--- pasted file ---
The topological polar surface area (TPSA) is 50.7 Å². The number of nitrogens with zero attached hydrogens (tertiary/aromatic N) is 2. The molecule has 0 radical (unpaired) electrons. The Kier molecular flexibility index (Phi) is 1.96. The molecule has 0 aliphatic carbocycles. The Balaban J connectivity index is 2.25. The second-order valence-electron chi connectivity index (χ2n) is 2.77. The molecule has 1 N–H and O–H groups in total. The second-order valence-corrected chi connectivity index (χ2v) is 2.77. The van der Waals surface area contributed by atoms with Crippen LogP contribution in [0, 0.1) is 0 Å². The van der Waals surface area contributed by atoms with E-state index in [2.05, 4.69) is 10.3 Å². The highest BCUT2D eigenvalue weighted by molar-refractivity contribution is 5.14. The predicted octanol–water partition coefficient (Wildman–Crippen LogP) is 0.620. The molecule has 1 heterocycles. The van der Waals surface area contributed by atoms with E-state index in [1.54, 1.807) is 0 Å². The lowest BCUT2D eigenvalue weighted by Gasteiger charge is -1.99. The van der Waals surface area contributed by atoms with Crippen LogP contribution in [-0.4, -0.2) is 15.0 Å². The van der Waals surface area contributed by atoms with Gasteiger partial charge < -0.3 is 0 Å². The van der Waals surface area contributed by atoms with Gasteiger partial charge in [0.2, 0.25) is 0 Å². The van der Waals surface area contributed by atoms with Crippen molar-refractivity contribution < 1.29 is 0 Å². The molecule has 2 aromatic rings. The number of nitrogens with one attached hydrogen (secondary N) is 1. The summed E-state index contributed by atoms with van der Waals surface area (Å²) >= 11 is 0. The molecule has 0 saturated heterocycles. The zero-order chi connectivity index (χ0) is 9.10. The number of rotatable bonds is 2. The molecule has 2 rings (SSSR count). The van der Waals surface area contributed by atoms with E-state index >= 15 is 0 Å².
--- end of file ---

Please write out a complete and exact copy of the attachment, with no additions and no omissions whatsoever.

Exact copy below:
The topological polar surface area (TPSA) is 50.7 Å². The number of nitrogens with zero attached hydrogens (tertiary/aromatic N) is 2. The molecule has 0 radical (unpaired) electrons. The Kier molecular flexibility index (Phi) is 1.96. The molecule has 0 aliphatic carbocycles. The Balaban J connectivity index is 2.25. The second-order valence-electron chi connectivity index (χ2n) is 2.77. The molecule has 1 N–H and O–H groups in total. The second-order valence-corrected chi connectivity index (χ2v) is 2.77. The van der Waals surface area contributed by atoms with Crippen LogP contribution in [0, 0.1) is 0 Å². The van der Waals surface area contributed by atoms with E-state index in [2.05, 4.69) is 10.3 Å². The highest BCUT2D eigenvalue weighted by molar-refractivity contribution is 5.14. The predicted octanol–water partition coefficient (Wildman–Crippen LogP) is 0.620. The molecule has 1 heterocycles. The van der Waals surface area contributed by atoms with E-state index in [1.54, 1.807) is 0 Å². The lowest BCUT2D eigenvalue weighted by Gasteiger charge is -1.99. The van der Waals surface area contributed by atoms with Crippen LogP contribution in [-0.4, -0.2) is 15.0 Å². The van der Waals surface area contributed by atoms with Gasteiger partial charge < -0.3 is 0 Å². The van der Waals surface area contributed by atoms with Gasteiger partial charge in [0.2, 0.25) is 0 Å². The van der Waals surface area contributed by atoms with Crippen molar-refractivity contribution < 1.29 is 0 Å². The molecule has 2 aromatic rings. The number of nitrogens with one attached hydrogen (secondary N) is 1. The summed E-state index contributed by atoms with van der Waals surface area (Å²) >= 11 is 0. The molecule has 0 saturated heterocycles. The zero-order chi connectivity index (χ0) is 9.10. The number of rotatable bonds is 2. The molecule has 2 rings (SSSR count). The van der Waals surface area contributed by atoms with E-state index >= 15 is 0 Å².